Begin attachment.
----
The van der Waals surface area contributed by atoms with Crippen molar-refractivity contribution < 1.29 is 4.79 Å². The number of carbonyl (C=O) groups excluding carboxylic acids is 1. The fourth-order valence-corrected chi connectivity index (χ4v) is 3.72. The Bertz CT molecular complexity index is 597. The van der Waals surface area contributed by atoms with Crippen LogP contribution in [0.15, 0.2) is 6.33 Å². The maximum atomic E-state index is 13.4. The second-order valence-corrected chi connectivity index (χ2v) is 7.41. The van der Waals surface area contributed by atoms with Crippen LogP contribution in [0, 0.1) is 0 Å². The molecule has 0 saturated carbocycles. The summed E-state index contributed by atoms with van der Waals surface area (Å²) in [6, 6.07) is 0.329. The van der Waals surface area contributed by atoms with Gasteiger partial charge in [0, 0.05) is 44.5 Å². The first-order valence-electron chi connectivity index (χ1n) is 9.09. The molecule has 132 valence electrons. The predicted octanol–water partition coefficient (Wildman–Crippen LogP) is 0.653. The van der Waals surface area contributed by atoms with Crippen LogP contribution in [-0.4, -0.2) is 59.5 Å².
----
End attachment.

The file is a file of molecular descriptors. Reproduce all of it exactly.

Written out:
The van der Waals surface area contributed by atoms with Crippen molar-refractivity contribution < 1.29 is 4.79 Å². The number of carbonyl (C=O) groups excluding carboxylic acids is 1. The fourth-order valence-corrected chi connectivity index (χ4v) is 3.72. The Bertz CT molecular complexity index is 597. The van der Waals surface area contributed by atoms with Crippen LogP contribution in [0.15, 0.2) is 6.33 Å². The maximum atomic E-state index is 13.4. The second-order valence-corrected chi connectivity index (χ2v) is 7.41. The van der Waals surface area contributed by atoms with Crippen LogP contribution in [0, 0.1) is 0 Å². The molecule has 0 saturated carbocycles. The summed E-state index contributed by atoms with van der Waals surface area (Å²) in [6, 6.07) is 0.329. The van der Waals surface area contributed by atoms with Gasteiger partial charge in [0, 0.05) is 44.5 Å². The first-order valence-electron chi connectivity index (χ1n) is 9.09. The molecule has 132 valence electrons. The predicted octanol–water partition coefficient (Wildman–Crippen LogP) is 0.653. The van der Waals surface area contributed by atoms with Crippen LogP contribution in [-0.4, -0.2) is 59.5 Å².